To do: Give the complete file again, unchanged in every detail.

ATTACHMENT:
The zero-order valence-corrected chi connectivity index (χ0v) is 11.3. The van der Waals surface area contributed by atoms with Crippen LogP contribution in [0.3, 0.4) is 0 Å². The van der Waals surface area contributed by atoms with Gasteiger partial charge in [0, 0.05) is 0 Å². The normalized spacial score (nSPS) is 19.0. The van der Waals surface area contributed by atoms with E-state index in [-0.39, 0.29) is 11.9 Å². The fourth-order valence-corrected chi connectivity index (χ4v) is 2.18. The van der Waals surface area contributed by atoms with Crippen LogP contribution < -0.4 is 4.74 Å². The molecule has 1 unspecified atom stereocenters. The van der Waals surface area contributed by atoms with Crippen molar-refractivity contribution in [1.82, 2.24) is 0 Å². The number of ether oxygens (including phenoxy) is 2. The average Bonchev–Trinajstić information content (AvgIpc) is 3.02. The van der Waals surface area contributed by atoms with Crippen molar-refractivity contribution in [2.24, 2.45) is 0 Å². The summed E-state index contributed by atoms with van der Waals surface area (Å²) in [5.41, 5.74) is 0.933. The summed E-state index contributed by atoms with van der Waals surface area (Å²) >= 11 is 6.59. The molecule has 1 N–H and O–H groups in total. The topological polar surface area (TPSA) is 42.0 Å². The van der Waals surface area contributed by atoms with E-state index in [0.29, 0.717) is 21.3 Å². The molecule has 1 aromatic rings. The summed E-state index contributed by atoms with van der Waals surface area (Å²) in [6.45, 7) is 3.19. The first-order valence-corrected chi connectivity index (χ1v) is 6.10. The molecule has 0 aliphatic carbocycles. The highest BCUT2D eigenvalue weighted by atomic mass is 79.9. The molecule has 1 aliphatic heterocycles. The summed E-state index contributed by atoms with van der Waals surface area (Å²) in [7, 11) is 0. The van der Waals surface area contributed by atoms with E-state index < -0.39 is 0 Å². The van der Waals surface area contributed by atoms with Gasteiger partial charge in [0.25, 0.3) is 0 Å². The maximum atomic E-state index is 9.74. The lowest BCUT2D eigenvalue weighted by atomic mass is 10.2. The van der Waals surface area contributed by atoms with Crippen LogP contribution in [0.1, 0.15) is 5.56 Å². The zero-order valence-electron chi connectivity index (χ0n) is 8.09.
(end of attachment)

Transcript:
The zero-order valence-corrected chi connectivity index (χ0v) is 11.3. The van der Waals surface area contributed by atoms with Crippen LogP contribution in [0.3, 0.4) is 0 Å². The van der Waals surface area contributed by atoms with Gasteiger partial charge in [0, 0.05) is 0 Å². The normalized spacial score (nSPS) is 19.0. The van der Waals surface area contributed by atoms with E-state index in [-0.39, 0.29) is 11.9 Å². The fourth-order valence-corrected chi connectivity index (χ4v) is 2.18. The van der Waals surface area contributed by atoms with Crippen LogP contribution < -0.4 is 4.74 Å². The molecule has 1 unspecified atom stereocenters. The van der Waals surface area contributed by atoms with Crippen molar-refractivity contribution in [1.82, 2.24) is 0 Å². The number of ether oxygens (including phenoxy) is 2. The average Bonchev–Trinajstić information content (AvgIpc) is 3.02. The van der Waals surface area contributed by atoms with Crippen molar-refractivity contribution in [2.24, 2.45) is 0 Å². The summed E-state index contributed by atoms with van der Waals surface area (Å²) in [5.41, 5.74) is 0.933. The summed E-state index contributed by atoms with van der Waals surface area (Å²) >= 11 is 6.59. The molecule has 1 N–H and O–H groups in total. The topological polar surface area (TPSA) is 42.0 Å². The van der Waals surface area contributed by atoms with E-state index in [0.29, 0.717) is 21.3 Å². The molecule has 1 aromatic rings. The summed E-state index contributed by atoms with van der Waals surface area (Å²) in [6.45, 7) is 3.19. The first-order valence-corrected chi connectivity index (χ1v) is 6.10. The molecule has 0 aliphatic carbocycles. The highest BCUT2D eigenvalue weighted by atomic mass is 79.9. The molecule has 1 aliphatic heterocycles. The summed E-state index contributed by atoms with van der Waals surface area (Å²) in [7, 11) is 0. The van der Waals surface area contributed by atoms with E-state index < -0.39 is 0 Å². The van der Waals surface area contributed by atoms with Gasteiger partial charge in [0.25, 0.3) is 0 Å². The maximum atomic E-state index is 9.74. The lowest BCUT2D eigenvalue weighted by atomic mass is 10.2. The van der Waals surface area contributed by atoms with Crippen LogP contribution in [0.1, 0.15) is 5.56 Å². The zero-order valence-electron chi connectivity index (χ0n) is 8.09.